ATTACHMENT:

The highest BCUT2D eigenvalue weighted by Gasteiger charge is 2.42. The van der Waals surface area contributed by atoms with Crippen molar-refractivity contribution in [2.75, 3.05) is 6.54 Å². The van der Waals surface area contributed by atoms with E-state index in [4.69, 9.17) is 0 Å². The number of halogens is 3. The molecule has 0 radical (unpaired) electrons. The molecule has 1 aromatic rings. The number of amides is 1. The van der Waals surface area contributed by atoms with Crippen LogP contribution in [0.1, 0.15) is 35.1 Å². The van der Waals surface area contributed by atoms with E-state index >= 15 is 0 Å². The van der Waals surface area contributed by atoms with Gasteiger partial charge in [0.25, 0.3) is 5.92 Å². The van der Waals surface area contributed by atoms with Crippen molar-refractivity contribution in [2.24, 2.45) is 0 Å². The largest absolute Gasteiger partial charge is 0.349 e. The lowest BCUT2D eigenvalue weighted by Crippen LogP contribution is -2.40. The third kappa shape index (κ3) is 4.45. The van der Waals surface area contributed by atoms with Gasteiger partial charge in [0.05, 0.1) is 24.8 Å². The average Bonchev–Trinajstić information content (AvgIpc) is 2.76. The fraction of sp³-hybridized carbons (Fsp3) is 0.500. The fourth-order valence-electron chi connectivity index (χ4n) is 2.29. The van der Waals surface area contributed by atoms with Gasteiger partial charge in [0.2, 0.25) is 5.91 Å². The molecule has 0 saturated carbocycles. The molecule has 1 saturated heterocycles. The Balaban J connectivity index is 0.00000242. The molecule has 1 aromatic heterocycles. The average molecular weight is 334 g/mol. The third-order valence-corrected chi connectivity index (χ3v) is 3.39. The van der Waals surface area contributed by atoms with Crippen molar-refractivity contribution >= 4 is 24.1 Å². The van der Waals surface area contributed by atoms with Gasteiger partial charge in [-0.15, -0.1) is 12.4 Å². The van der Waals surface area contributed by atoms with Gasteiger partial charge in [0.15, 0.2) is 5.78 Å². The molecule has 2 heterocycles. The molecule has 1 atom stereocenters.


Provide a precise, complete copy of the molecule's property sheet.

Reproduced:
The highest BCUT2D eigenvalue weighted by Gasteiger charge is 2.42. The van der Waals surface area contributed by atoms with Crippen molar-refractivity contribution in [2.75, 3.05) is 6.54 Å². The van der Waals surface area contributed by atoms with E-state index in [4.69, 9.17) is 0 Å². The number of halogens is 3. The molecule has 0 radical (unpaired) electrons. The molecule has 1 aromatic rings. The number of amides is 1. The van der Waals surface area contributed by atoms with Crippen LogP contribution in [0.1, 0.15) is 35.1 Å². The van der Waals surface area contributed by atoms with E-state index >= 15 is 0 Å². The van der Waals surface area contributed by atoms with Gasteiger partial charge in [0.25, 0.3) is 5.92 Å². The van der Waals surface area contributed by atoms with Crippen molar-refractivity contribution in [2.24, 2.45) is 0 Å². The largest absolute Gasteiger partial charge is 0.349 e. The lowest BCUT2D eigenvalue weighted by Crippen LogP contribution is -2.40. The third kappa shape index (κ3) is 4.45. The van der Waals surface area contributed by atoms with Gasteiger partial charge in [0.05, 0.1) is 24.8 Å². The average Bonchev–Trinajstić information content (AvgIpc) is 2.76. The fraction of sp³-hybridized carbons (Fsp3) is 0.500. The fourth-order valence-electron chi connectivity index (χ4n) is 2.29. The van der Waals surface area contributed by atoms with Gasteiger partial charge in [0.2, 0.25) is 5.91 Å². The molecule has 0 saturated carbocycles. The molecule has 1 saturated heterocycles. The Balaban J connectivity index is 0.00000242. The molecule has 1 aromatic heterocycles. The average molecular weight is 334 g/mol. The third-order valence-corrected chi connectivity index (χ3v) is 3.39. The van der Waals surface area contributed by atoms with Crippen molar-refractivity contribution >= 4 is 24.1 Å². The van der Waals surface area contributed by atoms with Gasteiger partial charge in [-0.15, -0.1) is 12.4 Å². The van der Waals surface area contributed by atoms with Gasteiger partial charge in [0.15, 0.2) is 5.78 Å². The molecule has 2 heterocycles. The molecule has 1 atom stereocenters.